As soon as the requisite number of copies of this paper was made and duly signed, one was dispatched to each President, and we separated. The next day General Sherman published the following orders to his troops:8 “The general commanding announces to the army a suspension of hostilities, and an agreement with General Johnston and high officials which, when formally ratified, will make peace from the Potomac to the Rio Grande. Until the absolute peace is arranged, a line passing through Tyrrell's Mount, Chapel University, Durham's Station, and West Point, on the Neuse River, will separate the two armies. Each army commander will group his camps entirely with a view to comfort, health, and good police. All the details of military discipline  must be maintained, and the General hopes and believes that in a very few days it will be his good fortune to conduct you all to your homes. The fame of this army for courage, industry, and discipline, is admitted all over the world. Then let each officer and man see that it is not stained by any act of vulgarity, rowdyism, and petty crime. The cavalry will patrol the front of the line, General Howard will take charge of the district from Raleigh up to the cavalry, General Slocum to the left of Raleigh, and General Schofield in Raleigh, right and rear. Quartermasters and commissaries will keep their supplies up to a light load for the wagons, and the railroad superintendent will arrange a depot for the convenience of each separate army.” I arrived in Greensboroa, near which the Confederate troops were in bivouac, before daybreak on the 19th. Colonel Archer Anderson, adjutant-general of the army, gave me two papers addressed to me by the President. The first directed me to obtain from Mr. J. N. Hendren, treasury agent, thirty-nine thousand dollars in silver, which was in his hands, subject to my order, and to use it as the military chest of the army. The second, received subsequently by Colonel Anderson, directed me to send this money to the President at Charlotte. This order was not obeyed, however. As only the military part of our Government had then any existence, I thought that a fair share of the fund still left should be appropriated to the benefit of the army, especially as the troops had received no pay for many months. This sum (except twelve hundred dollars which Mr. Hendren said that the Commissary-General had taken)  was divided among the troops irrespective of rank, each individual receiving the same share. As there was reason to suppose that the Confederate Executive had a large sum in specie in its possession, I urged it earnestly, in writing, to apply a part of it to the payment of the army. This letter was intrusted to Lieutenant-Colonel Mason, who was instructed to wait for an answer. Its receipt was acknowledged by telegraph, and an answer promised. After waiting several days to no purpose, Colonel Mason returned without one. During the conference, Major-General Stoneman, who had come from the West with a large body of cavalry, approached the line of railroad in Middle North Carolina. General Sherman sent him notice of the armistice by Confederate officers, and directed him to suspend hostilities. Before these orders were received, if they were ever delivered to General Stoneman, the railroad bridges over the Catawba between Chesterville and Charlotte, and Charlotte and Lincolnton, and the railroad depot at Salisbury, were destroyed by these troops. Pettus's brigade, sent from Greensboroa to protect the railroad bridge over the Yadkin, arrived in time to repel the large party sent to burn it. The arrival of Brigadier-General Echols with Duke's and Vaughn's brigades of cavalry from Southwestern Virginia removed any apprehension of further damage of the kind. On the 21st, a dispatch was received from Major-General Cobb, announcing the occupation of Macon by Major-General Wilson's cavalry the day before the Federal commander declining to respect the information of an armistice given by his enemy.  During the military operations preceding the armistice, there were ample supplies of provision and forage for our forces in the railroad-depots of North Carolina. We were forming similar depots in South Carolina, then, and collecting provisions abundantly, in a district that had been thought destitute. Early in March, when the wagons of the Army of Tennessee reached Augusta, their number was so large compared with that of the troops, that the officer in charge of them was directed to employ three hundred in the gaps in the line of railroad across South Carolina; and Colonel W. E. Moore9 was desired to use one hundred in collecting provisions to form a line of depots between Charlotte, North Carolina, and Washington, Georgia. Before the 20th, Colonel Moore reported that more than seven hundred thousand rations had been collected in those depots. The meeting between General Sherman and myself, and the armistice that followed, produced great uneasiness in the army. It was very commonly believed among the soldiers that there was to be a surrender, by which they would be prisoners of war, to which they were very averse. This apprehension caused a great number of desertions between the 19th and 24th of April--not less than four thousand in the infantry and artillery, and almost as many from the cavalry; many of them rode off artillery horses, and mules belonging to the baggage-trains. In the afternoon of the 24th, the President of the Confederacy, then in Charlotte, communicated to me, by telegraph, his approval of the terms of the convention of the 17th and 18th, and, within an hour,  a special messenger from General Hampton brought me two dispatches from General Sherman. In one of them he informed me that the Government of the United States rejected the terms of peace agreed upon by us; and in the other he gave notice of the termination of the armistice in forty-eight hours from noon that day. The substance of these dispatches was immediately communicated to the Administration by telegraph,10 instructions asked for, and the disbanding of the army suggested, to prevent further invasion and devastation of the country by the armies of the United States. The reply, dated eleven o'clock P. M., was received early in the morning of the 25th; it suggested that the infantry might be disbanded, with instructions to meet at some appointed place, and directed me to bring off the cavalry, and all other soldiers who could be mounted by taking serviceable beasts from the trains, and a few light field-pieces. I objected, immediately, that this order provided for the performance of but one of the three great duties then devolving upon us — that of securing the safety of the high civil officers of the Confederate Government; but neglected the other two--the safety of the people, and that of the army. I also advised the immediate flight of the high civil functionaries under proper escort. The belief that impelled me to urge the civil authorities of the Confederacy to make peace, that it would be a great crime to prolong the war, prompted me to disobey these instructions — the last that I received from the Confederate  Government. They would have given the President an escort too heavy for flight, and not strong enough to force a way for him; and would have spread ruin over all the South, by leading the three great invading armies in pursuit. In that belief, I determined to do all in my power to bring about a termination of hostilities. I therefore proposed to General Sherman another armistice and conference, for that purpose, suggesting, as a basis, the clause of the recent convention relating to the army. This was reported to the Confederate Government at once. General Sherman's dispatch, expressing his agreement to a conference, was received soon after sunrise on the 26th; and I set out for the former place of meeting, as soon as practicable, after announcing to the Administration that I was about to do so. We met at noon in Mr. Bennett's house, as before. I found General Sherman, as he appeared in our previous conversation, anxious to prevent further bloodshed, so we agreed without difficulty upon terms putting an end to the war within the limits of our commands, which happened to be coextensive-terms which we expected to produce a general pacification:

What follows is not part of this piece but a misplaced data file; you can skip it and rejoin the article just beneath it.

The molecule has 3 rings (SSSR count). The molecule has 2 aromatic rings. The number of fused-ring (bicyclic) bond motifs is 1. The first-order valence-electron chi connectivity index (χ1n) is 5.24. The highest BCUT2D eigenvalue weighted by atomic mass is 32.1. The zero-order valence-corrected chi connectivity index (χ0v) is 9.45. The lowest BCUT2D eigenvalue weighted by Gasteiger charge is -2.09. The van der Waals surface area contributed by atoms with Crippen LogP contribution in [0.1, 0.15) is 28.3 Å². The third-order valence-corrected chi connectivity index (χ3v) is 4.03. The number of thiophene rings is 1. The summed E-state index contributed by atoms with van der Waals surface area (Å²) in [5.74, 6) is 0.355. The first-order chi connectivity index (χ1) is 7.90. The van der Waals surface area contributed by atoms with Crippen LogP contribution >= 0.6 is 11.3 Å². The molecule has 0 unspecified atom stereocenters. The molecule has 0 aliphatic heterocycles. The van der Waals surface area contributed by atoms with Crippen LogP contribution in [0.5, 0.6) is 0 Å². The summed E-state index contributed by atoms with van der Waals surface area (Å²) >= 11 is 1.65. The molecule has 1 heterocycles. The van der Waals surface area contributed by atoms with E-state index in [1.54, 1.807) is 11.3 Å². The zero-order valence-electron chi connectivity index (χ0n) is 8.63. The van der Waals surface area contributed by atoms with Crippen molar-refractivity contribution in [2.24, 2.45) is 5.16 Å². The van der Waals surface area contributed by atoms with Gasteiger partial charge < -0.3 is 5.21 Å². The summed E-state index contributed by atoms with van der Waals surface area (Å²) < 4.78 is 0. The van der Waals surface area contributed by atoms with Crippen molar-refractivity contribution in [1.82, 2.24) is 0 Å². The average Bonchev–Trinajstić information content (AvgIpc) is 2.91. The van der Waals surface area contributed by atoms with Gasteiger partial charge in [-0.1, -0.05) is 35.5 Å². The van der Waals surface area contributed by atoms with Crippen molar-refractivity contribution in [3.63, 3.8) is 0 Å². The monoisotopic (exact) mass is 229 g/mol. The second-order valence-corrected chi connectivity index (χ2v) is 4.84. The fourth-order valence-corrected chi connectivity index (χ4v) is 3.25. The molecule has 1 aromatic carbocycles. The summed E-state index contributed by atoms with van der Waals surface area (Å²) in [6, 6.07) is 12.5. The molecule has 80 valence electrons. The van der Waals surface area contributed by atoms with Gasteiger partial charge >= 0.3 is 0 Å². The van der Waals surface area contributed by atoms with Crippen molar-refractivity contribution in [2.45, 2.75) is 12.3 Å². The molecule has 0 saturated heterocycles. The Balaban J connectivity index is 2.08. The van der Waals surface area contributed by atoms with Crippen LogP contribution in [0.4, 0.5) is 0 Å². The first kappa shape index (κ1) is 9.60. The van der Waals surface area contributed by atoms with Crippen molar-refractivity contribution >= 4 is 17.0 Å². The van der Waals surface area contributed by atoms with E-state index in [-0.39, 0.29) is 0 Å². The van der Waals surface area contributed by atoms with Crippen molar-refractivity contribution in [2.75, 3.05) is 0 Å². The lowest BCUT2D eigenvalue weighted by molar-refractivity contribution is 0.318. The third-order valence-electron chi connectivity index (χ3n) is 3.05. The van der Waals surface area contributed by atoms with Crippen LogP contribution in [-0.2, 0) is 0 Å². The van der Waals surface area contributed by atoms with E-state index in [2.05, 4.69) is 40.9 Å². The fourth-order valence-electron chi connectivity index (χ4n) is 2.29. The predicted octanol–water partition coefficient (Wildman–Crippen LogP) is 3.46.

General Sherman assured me that he would remove from the department all the troops he had brought into it as soon as practicable, after returning to his headquarters, leaving only those of General Schofield's command, who were thought necessary for the maintenance of law and order. Accordingly, on the 27th (the day after), his order No. 66 of that year was published, announcing a final agreement between us, terminating the war east of the Chattahoochee River; sending his own army to Washington; Major-General Wilson's cavalry back to the Tennessee River, near Decatur; and directing Major-General Stoneman's division to return to East Tennessee. General Sherman was accompanied on this occasion by several among the most distinguished officers of the United States Army. The impression was  made distinctly on my mind that they, and the army generally, desired peace on the conditions of the convention of the 18th, and regretted the rejection of those terms by the President of the United States. The pacification was announced by me to the States immediately concerned, by the following telegram, addressed to their governors: